This latest edition in the discworld series is a must read for all fans. While not the best of Pratchett's work, it is certainly an entertaining read. Continuing the Moist von Lipwig characters from Going Postal, the author turns the unique von Lipwig loose on the Royal Bank and the money system. While not as humorous or as original as the post office book - which should be read before this book - the story of the new Bank Master is still a delight. The plot is more predictable as the characters are already fleshed out from Going Postal and a veteran of the series can see where the book is headed quite quickly. Nevertheless, Pratchett's unique sense of humor and social commentary makes you want to get to the end while also dreading the termination of the tale. For those of you seeking to relish every minute of the recording be prepared for the fact that the last two minutes or so of "the book" are really a public service announcement for getting kids to listen to audiobooks. Alas, not one written by Terry Pratchett.
Not the best of Pratchett's books, but it will not disappoint.
If you like the various Cussler et al adventure series you will like this one as well. More of the same is good or bad depending on how you like the formula. Even Superman must shake his head at the doings of Cussler's heroes, in this case Isaac Bell, which push the boundaries of superhuman feats. It's still a fun, albeit very formulaic, romp across America where people of all stripes must "jump to it" whenever Bell and the Van Dorn Detective Agency make their demands known. There is some irony in the support for organized labor in a book that features a cast of the super rich who buy whatever or whomever they want on demand. But it is just fiction, right?
Scott Brick continues to do a fantastic job as narrator. The editing could use a bit of tweaking as there is hardly a pause between the end of a sentence and the new chapter announcement. Not a big deal, but a bit jarring.
This isn't a bad book, but it isn't as good as the first of the Fargo adventures. In the series opener, the Fargos were thrust into bad circumstances that made them semi-reluctant heroes. In this book, the fire just never develops. The Fargos find something they want, so they go get it. Evil doers don't want them to have the MacGuffin so they very nastily intervene. No one messes with the Fargos so they fight back, etc etc etc. Very formulaic.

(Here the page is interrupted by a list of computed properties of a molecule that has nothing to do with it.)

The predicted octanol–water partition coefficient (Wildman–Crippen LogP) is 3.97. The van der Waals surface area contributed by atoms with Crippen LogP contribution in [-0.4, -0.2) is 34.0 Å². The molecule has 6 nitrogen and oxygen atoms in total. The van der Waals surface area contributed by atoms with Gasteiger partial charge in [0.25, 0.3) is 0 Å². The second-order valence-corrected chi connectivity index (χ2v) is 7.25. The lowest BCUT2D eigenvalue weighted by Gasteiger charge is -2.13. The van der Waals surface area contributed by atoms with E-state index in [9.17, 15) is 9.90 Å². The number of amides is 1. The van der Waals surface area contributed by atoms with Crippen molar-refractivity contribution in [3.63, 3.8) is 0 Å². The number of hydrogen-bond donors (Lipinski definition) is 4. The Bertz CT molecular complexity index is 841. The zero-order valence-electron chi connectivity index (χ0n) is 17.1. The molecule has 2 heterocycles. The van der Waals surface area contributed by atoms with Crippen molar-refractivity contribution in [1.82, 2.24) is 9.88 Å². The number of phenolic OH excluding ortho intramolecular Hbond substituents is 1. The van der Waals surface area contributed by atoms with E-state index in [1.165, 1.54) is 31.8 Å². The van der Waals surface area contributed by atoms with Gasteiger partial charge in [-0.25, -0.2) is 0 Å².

In the latest installment of the Mrs. Murphy series, Rita Mae Brown brings you discussions on abortion, the evils of the Republican Party, the evils of politicians in general, relative merits of the BMW vs Mercedes transmissions, the importance of proper Virginia bloodlines for breeding, how to fit into Virginia society if you are not lucky enough to have the proper pedigree, the merits of heat pumps vs. oil burners, the glory of Ford F-150s (but the shilling is less than earlier books), evils of tv and the internet, the differences between the sexes, panty fetishes, the difficulties of veterinary coding for billing and filling, Jeffersonian architecture and the brilliance of animals. What you won't find, sadly, is a mystery of any real significance.
The series has faded from its former glory and so has the heroine, Harry Haristeen. The mystery is tacked on in most places and only rarely is it the focus of the story. Harry continues her roller coaster ride from very intelligent heroine to a stereotypical dimwit who ties herself down on the tracks in front of the proverbial train. Will her animals save her? (Of course they will). Will the enlightened and liberated modern women still need saving by the stud hero? Tired cliches and increasingly one dimensional characters are sadly taking over what were once truly pleasurable reads. They mystery would have made a good short story in length, but it still would have been mundane.
The writing is fundametally good and the debates are often fair if not balanced, but the mystery is what Rick and Coop (the law) should be listing as missing.
Kate Forbes continues to be an excellent narrator.
Bottom line: Don't feed what has become a cash cow unless the quality comes back.
My review of Book 5 was critical, but I'm much happier with this next book in the series. The male/female disputes are toned down and the story proceeds apace. Not as action packed as some of the earlier installments, but I, personally, never missed it. A good course correction for the series.
While I have been enjoying the series so far, I have to agree with some of the other reviewers regarding the battle of the sexes. Get over it already, Mr. Jordan. We got the point eons ago. This book has been the most boring so far. Rand bounces between hard taskmasker and childish pawn of the women in his life. Strong women are great characters but both sexes come across as bipolar from time to time. Matt's parts have been pretty good. Moraine's character does grow well in her relatively brief appearance.
A friend of mine got me into the series by praising the character development, but this iteration has failed in that regard. By the end of the book I began rooting for the Chosen. I would have easily given the book 4 stars if the author would have cut the by now incredibly repetitive sexual and gender confusion.
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